Home / Mint-lounge / Features /  PayTM | The 10-second gateway

Past life

PayTM was incubated at One97, a mobile value-added services (VAS) company launched by Delhi College of Engineering graduate Vijay Shekhar Sharma in 2000. Before One97, Sharma had launched another enterprise with college mate Harinder Takhar, now chief executive officer of PayTM. This was in 1997, explains Takhar. “We went to all sorts of companies saying, ‘Hey, we know this Web thing. We’ll build a website for you.’" Takhar and Sharma sold the enterprise—Xs! Corporation—to an American company in 1999.

Takhar then worked with One97 for two years before going to France for a master’s degree in business administration from the Insead business school. In 2006, he moved to Helsinki, Finland, to work with mobile phone maker Nokia. In 2009, he joined Research in Motion (RIM, now BlackBerry) in Canada, first in a strategy role and then in product development. “RIM, at that time, was working on the new platform—the Q10, the Z10. I was the product person working on what they called the core products—mail, contacts, phone and calendar," says Takhar. He returned to Delhi to join PayTM in late 2011.

Eureka moment

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It was a slow build-up. They began with one operator—Airtel—on board, adding others along the way. It was also slow going trying to convince customers to park their cash with the company ahead of making purchases. “Online commerce starts with a level of distrust. People have concerns about what is finally going to be delivered to their homes, what the merchant will do with their money. Every now and then you hear of frauds. But sometime in the middle of last year, we did 100,000 orders in a day…. That was like, ‘Hmmm, we must have done something right,’" Takhar says.

As of May, PayTM had six million users, one million of them on the PayTM Android app, says Takhar.

Genesis

In 2009, some “dudes" at One97 were bandying about business ideas at their office in the National Capital Region (NCR). The challenge: The mobile world was changing as smartphones became more accessible, and more popular. “We were already selling a lot of digital goods through the (telecom) operator," says Takhar. “An example would be a caller ring-back tune—you hear a tune you like, and you get that using an operator wallet. But if you are on an Android or iOS smartphone today, you hardly buy those things. You don’t buy a ringtone, for example, you’ll download or pirate a song and set that as your ringtone. As people move to smartphones, they will find out different things to buy, and the payment methods will also be different."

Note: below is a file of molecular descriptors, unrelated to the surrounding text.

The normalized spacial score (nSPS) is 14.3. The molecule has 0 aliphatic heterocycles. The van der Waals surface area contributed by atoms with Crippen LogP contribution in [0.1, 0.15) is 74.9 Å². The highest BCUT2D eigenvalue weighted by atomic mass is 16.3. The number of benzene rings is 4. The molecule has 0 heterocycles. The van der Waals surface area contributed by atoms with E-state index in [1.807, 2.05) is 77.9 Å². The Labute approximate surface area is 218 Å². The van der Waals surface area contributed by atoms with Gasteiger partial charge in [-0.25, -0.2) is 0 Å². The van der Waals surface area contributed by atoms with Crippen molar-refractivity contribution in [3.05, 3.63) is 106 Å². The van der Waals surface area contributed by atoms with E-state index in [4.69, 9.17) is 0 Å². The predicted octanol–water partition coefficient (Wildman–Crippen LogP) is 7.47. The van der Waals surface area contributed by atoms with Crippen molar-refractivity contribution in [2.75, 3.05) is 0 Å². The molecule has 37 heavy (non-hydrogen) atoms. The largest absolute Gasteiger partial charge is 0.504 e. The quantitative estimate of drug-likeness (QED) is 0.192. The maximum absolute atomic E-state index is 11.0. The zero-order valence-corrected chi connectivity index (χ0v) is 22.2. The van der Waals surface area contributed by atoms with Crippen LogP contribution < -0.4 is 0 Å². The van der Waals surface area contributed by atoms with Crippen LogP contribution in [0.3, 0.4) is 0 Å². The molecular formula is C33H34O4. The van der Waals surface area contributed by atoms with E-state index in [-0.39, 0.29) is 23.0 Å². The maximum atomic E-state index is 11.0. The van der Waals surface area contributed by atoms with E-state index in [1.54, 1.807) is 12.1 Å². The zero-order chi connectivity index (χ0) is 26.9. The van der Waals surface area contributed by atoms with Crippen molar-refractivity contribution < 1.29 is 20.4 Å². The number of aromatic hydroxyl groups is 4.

The team got talking about how annoying it was when the Internet connection timed out just as you were about to pay for a mobile phone recharge or movie tickets. They wondered if they could eliminate steps such as redirecting the customer to the bank website to pay, to speed up the process. So One97 incubated PayTM, which offers a mobile wallet that consumers can access through their Android or iOS phones or the PayTM website.

Takhar says One97 decided early on to set up PayTM as a separate arm. “The reason we went down the incubation path was to make this team more agile, and be much more accepting of mistakes," says Takhar. He adds that it’s easier to allow for failure when you’re a “skunk works project in a big company" than if you’re a manager who is tied down to profit and loss statements.

Reality check

PayTM had some big misses initially. The engineers tweaked the interface in the first year to make it more user-friendly, but the changes just ended up confusing consumers. They tried to maintain a history of customer purchases and offer the same products to repeat buyers. But that just annoyed consumers who would waste their time navigating old shopping lists to get to their new requirements. “We thought we knew better than the consumers what they wanted. Our hypotheses fell flat on our faces," says Takhar.

Also, as more consumer traffic came their way, their website crashed several times. Their entire system had to be overhauled four times in two years. Takhar clarifies they got the system back up in 60 seconds and began devising a patch to add more capacity each time, but “it’s a bummer when your unique proposition is to get the job done in 10 seconds".

Plan B

Takhar is confident that “Vijay would never let this (venture) fold". He says there is no “give up (in business), just tweak as you go". He adds that if he weren’t working with PayTM in the NCR, he would be doing something around money and mobile phones in Canada or
the US.

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Ninety-nine out of 100 times, transactions are completed within the advertised 10-second frame, says Takhar. If the bank server is down or the service provider is not working or there is a power outage or your transaction has just slipped through a crack somewhere, it’s no longer your problem. PayTM will try and try again for you—till the job is done.

“It doesn’t matter if it’s 3am on a Saturday or if you’ve just reached out to us on Twitter.... By the time you wake up in the morning, we’ll email you or phone you to say ‘Job done’," assures Takhar.

Moreover, PayTM does not flood you with ads. There are coupons displayed on the second page, but there’s also a prominent skip button right on top.

“If you are here to do a prepaid recharge, we figure out what we need to do to get you to the prepaid recharge done as quickly and as reliably as possible. So anything that comes in the way, we’ll eliminate it," says Takhar

Previous Cool Ideas issues: 2007, 2008, 2009, 2010, 2011 and 2012

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